In 2013, the Rare Species Conservatory Foundation (RSCF) shared a video of a pygmy marmoset, Ninita, that went viral across the world. However, there is much more to the foundation than merely cute videos.
You [McGovern] work as a curator, specialising in psittacine husbandry and care, web design, and graphic arts. It sounds fantastically diverse. How would you describe a typical day’s work?
McGovern: My day begins around 6:00am. I start working on morning diets for the animals that live on my side of the farm. We have just over 30 acres of land, divided into two properties. I live with several groups of pygmy marmosets and red-browed Amazon parrots. My first duty of the day is to prepare Ninita’s diet. She lives in an enclosure just off my back porch. Once Ninita is fed, I begin the morning routine of feeding and caring for over 200 parrots, African antelope and small primates. It’s a lot of chopping of fruit and dishing out seed. We feed the aviary and primates using a golf cart to distribute feed. Our bongo antelope herd is fed via an ATV, and we deliver fresh hay and alfalfa pellets to feeding stations set among interconnecting paddocks that house our herds. We have 26 bongo at the moment. All of the diet prep and morning feeding routine is finished by about 11:00am, then we prep for the next day and work on enclosure and property maintenance as needed. I then address admin. At 4:00pm we spend time with our orphaned bongo antelope, Delilah. Her mom [sic] died while giving birth to her, so we hand-reared her. At 5:00pm Ninita gets an evening snack and I call it a day!
You [Reillo] are a field-oriented population biologist, ecological geneticist and environmental engineer, as well as being the founder and president of the foundation. What is your working day like?
Reillo: One of the perks of running a wildlife conservation organisation is that even typical days entail a variety of activities. When I’m at the Conservatory my day starts around 5:30am, checking on all of our hooved, furry and feathered residents. In addition to helping maintain the animals in our care, I perform many of the vetinary procedures – from minor treatments to immunisations – and am involved in animal husbandry at all levels. Usually there is a mountain of correspondence to attend to, along with all of the administrative tasks associated with overseeing projects here and internationally. Graduate students, programme partners and research associates also keep me busy. The physical side of the Conservatory engages my engineering background as staff and I build and maintain life-support systems for bongo antelope, aviaries, water purification systems, incubators and everything in between. When I’m in the field I could be scrambling up mountains to conduct bird surveys, or working alongside other researchers monitoring wildlife populations. During our parrot-breeding season, my workday usually runs until three in the morning since we are hand-feeding parrot chicks every hour around the clock.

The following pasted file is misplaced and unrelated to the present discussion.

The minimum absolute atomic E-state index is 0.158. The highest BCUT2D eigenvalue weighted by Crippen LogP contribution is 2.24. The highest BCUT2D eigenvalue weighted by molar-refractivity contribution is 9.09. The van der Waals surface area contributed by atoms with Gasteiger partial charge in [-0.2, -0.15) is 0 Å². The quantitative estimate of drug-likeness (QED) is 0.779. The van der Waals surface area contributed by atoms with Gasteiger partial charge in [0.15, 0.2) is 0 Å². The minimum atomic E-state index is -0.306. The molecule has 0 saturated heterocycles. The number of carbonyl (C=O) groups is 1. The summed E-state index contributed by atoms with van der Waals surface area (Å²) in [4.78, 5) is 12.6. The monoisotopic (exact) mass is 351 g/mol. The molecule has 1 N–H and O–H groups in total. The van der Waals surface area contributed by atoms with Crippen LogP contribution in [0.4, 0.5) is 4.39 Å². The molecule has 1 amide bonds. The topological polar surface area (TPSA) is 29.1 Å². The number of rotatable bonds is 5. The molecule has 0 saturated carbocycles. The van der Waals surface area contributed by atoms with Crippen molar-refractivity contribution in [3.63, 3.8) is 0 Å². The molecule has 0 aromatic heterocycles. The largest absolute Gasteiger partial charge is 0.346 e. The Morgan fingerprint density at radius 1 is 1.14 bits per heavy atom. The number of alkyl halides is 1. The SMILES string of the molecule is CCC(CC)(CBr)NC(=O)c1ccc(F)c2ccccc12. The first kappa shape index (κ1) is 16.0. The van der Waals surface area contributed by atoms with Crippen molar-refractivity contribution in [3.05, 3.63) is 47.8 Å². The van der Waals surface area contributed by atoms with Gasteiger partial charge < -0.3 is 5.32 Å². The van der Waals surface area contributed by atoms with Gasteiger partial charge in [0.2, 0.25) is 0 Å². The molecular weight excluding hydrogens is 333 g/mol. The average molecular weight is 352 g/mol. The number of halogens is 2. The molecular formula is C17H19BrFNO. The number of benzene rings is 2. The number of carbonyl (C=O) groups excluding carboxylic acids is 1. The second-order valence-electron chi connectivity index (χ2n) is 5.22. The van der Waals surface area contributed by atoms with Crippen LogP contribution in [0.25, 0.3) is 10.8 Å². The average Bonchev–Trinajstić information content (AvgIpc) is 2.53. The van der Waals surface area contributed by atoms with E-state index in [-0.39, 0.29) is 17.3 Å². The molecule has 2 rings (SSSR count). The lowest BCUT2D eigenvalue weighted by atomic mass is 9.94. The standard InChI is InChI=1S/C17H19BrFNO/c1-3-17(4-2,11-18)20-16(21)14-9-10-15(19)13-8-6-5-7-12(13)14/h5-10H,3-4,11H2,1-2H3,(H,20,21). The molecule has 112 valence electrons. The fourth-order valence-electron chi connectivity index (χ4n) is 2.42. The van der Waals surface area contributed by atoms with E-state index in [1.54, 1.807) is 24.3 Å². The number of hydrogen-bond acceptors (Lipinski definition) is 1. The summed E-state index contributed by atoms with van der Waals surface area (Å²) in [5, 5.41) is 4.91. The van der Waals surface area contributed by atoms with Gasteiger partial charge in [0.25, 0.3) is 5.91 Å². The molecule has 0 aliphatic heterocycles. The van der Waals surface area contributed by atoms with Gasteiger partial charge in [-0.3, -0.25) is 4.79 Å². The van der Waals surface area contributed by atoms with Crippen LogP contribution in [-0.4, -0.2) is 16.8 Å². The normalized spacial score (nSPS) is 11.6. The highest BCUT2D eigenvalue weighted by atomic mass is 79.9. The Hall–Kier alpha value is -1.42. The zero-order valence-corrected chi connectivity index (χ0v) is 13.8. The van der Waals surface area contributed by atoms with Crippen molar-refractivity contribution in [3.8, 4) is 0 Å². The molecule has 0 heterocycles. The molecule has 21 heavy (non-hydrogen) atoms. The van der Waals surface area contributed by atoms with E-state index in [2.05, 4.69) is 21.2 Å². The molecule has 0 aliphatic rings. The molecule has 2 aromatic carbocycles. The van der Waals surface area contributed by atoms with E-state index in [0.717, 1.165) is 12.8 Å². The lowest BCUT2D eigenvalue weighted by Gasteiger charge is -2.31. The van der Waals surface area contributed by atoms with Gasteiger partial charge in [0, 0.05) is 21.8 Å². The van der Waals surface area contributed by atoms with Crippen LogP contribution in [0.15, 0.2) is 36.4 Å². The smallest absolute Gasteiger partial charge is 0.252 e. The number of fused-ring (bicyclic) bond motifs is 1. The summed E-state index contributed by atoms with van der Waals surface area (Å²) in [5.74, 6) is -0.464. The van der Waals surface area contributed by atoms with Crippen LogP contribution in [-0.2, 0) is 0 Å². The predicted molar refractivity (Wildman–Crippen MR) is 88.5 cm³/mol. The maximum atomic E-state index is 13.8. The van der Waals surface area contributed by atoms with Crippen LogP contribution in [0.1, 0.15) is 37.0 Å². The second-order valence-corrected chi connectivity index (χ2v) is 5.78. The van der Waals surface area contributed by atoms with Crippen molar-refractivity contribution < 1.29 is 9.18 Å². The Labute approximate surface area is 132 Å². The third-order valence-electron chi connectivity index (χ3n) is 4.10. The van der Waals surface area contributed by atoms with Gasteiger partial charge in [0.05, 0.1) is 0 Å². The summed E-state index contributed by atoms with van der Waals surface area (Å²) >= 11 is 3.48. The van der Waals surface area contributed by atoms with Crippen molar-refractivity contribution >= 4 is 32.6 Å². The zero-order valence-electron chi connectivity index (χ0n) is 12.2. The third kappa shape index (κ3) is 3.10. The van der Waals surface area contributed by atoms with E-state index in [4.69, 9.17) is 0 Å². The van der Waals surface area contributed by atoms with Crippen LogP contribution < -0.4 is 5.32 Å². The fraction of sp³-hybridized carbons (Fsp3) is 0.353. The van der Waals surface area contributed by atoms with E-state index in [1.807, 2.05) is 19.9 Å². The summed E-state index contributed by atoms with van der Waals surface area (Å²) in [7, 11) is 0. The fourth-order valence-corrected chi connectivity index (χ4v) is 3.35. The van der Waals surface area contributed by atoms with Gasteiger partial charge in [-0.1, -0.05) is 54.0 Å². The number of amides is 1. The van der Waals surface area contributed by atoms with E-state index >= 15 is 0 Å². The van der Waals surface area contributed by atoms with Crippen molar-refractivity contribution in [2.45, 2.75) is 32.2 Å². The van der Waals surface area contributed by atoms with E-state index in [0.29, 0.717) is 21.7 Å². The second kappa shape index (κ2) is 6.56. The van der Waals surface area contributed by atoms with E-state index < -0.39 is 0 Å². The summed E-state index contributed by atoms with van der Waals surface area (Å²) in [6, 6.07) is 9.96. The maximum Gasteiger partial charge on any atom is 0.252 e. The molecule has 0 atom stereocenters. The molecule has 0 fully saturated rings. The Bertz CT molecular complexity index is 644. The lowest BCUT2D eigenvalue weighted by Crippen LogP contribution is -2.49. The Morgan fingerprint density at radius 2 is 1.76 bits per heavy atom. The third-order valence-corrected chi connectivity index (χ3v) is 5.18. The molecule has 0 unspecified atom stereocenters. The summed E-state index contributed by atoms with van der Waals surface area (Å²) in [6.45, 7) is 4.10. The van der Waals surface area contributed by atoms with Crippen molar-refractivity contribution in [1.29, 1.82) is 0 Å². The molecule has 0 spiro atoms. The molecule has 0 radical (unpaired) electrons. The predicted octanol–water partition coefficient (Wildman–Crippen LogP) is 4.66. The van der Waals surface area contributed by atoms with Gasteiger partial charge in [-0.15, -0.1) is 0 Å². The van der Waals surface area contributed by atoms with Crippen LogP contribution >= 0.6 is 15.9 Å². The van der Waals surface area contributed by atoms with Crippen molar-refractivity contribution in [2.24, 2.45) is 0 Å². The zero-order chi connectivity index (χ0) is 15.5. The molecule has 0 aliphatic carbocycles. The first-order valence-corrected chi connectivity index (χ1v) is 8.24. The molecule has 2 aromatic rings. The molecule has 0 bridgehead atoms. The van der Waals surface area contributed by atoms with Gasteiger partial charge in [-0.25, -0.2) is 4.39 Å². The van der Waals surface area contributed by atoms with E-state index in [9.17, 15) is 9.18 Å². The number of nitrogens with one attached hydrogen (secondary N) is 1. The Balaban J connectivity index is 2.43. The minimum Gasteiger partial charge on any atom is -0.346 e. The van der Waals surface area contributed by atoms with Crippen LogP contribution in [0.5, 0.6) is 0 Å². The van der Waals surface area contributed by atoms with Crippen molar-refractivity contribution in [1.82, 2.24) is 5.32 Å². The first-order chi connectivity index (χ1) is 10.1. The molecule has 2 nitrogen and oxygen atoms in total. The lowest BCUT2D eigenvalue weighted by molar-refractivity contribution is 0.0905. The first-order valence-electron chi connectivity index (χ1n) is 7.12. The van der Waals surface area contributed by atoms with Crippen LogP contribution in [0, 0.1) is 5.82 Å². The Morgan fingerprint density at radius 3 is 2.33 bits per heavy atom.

The RSCF became all the more popular through the recent video of Ninita, the pygmy marmoset, enjoying a toothbrush massage. Are there any other animals in the foundation that have strange quirks?
McGovern: As a rule, we do not handle any of the animals in our care and try to give them as ‘wild’ a life as we can. On rare occasions an animal may be orphaned or chosen for hand-rearing. We do not have many critters that can tolerate human interaction, other than to feed them and maintain their enclosures. That being said, at the moment we have Ninita, the now-famous pygmy marmoset, and Delilah, our orphaned baby bongo, who both enjoy interacting with us. Ninita is a special needs animal, and we give her as much attention as she demands on a daily basis. Luckily, she is bonding well with the male marmoset she lives with and has recently begun allowing him to groom her—a very significant breakthrough. Delilah’s story is very special to us as well. Mountain bongo antelope are critically endangered in the wild. Not only did her mother die giving birth to her, when we found her she had a broken front left leg. It was sheer luck that we discovered her within moments of being born. The odds were against her surviving, yet she did. From the moment we found her she simply refused to give up and had a driving desire to live; despite everything she has thrived and become a beautiful, healthy bongo.
Ninita is an orphan who was born deaf and was abandoned by her parents. What efforts go into raising a baby marmoset by hand?
Reillo: Ninita is indeed a special animal. She’s the seventh pygmy marmoset I have hand-reared (over 25 years) and the only deaf marmoset we’ve encountered. Her remarkable success, despite her handicap, is largely due to protocol I developed here in the early 1990s, and the ability to integrate her with naturally socialised pygmies from RSCF’s large, managed population. Early in our pygmy research I discovered that toothbrushes mimic the sensation of parental grooming, which is a fundamental component of parent-offspring bonding, and an essential form of marmoset communication. The toothbrush video of Ninita illuminates this bond with the care-giver, which enabled us to pipette-feed her, teach her all of a pygmy marmoset’s basic skills such as climbing, running, jumping, experimenting with different foods and ultimately to wean her into living independently.